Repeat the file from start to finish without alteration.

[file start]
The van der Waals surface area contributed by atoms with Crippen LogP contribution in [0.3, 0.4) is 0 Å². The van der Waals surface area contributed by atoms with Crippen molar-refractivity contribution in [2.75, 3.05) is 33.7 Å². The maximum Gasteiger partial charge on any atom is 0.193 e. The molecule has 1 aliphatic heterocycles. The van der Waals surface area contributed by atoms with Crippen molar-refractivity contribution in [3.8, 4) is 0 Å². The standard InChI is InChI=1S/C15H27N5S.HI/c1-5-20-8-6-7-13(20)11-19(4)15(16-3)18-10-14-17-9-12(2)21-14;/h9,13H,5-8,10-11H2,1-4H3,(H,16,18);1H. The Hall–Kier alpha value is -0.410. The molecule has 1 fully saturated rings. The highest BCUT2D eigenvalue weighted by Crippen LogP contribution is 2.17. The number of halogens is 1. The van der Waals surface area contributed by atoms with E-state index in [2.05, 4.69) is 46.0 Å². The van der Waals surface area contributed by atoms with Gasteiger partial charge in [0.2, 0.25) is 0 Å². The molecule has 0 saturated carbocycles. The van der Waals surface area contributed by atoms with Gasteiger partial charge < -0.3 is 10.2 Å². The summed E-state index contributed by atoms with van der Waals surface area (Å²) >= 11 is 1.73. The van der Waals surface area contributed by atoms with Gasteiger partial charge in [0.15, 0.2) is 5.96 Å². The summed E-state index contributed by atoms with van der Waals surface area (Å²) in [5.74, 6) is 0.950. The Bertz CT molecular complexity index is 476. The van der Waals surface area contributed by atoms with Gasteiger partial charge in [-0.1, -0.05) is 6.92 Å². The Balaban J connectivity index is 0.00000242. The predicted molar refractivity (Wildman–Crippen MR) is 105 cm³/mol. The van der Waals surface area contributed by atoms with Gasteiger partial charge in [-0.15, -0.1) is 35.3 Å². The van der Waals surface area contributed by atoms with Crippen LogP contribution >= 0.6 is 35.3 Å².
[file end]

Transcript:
The van der Waals surface area contributed by atoms with Crippen LogP contribution in [0.3, 0.4) is 0 Å². The van der Waals surface area contributed by atoms with Crippen molar-refractivity contribution in [2.75, 3.05) is 33.7 Å². The maximum Gasteiger partial charge on any atom is 0.193 e. The molecule has 1 aliphatic heterocycles. The van der Waals surface area contributed by atoms with Crippen molar-refractivity contribution in [3.8, 4) is 0 Å². The standard InChI is InChI=1S/C15H27N5S.HI/c1-5-20-8-6-7-13(20)11-19(4)15(16-3)18-10-14-17-9-12(2)21-14;/h9,13H,5-8,10-11H2,1-4H3,(H,16,18);1H. The Hall–Kier alpha value is -0.410. The molecule has 1 fully saturated rings. The highest BCUT2D eigenvalue weighted by Crippen LogP contribution is 2.17. The number of halogens is 1. The van der Waals surface area contributed by atoms with E-state index in [2.05, 4.69) is 46.0 Å². The van der Waals surface area contributed by atoms with Gasteiger partial charge in [0.2, 0.25) is 0 Å². The molecule has 0 saturated carbocycles. The van der Waals surface area contributed by atoms with Gasteiger partial charge < -0.3 is 10.2 Å². The summed E-state index contributed by atoms with van der Waals surface area (Å²) >= 11 is 1.73. The van der Waals surface area contributed by atoms with Gasteiger partial charge in [0.15, 0.2) is 5.96 Å². The summed E-state index contributed by atoms with van der Waals surface area (Å²) in [5.74, 6) is 0.950. The Bertz CT molecular complexity index is 476. The van der Waals surface area contributed by atoms with Gasteiger partial charge in [-0.1, -0.05) is 6.92 Å². The Balaban J connectivity index is 0.00000242. The predicted molar refractivity (Wildman–Crippen MR) is 105 cm³/mol. The van der Waals surface area contributed by atoms with Gasteiger partial charge in [-0.15, -0.1) is 35.3 Å². The van der Waals surface area contributed by atoms with Crippen LogP contribution >= 0.6 is 35.3 Å².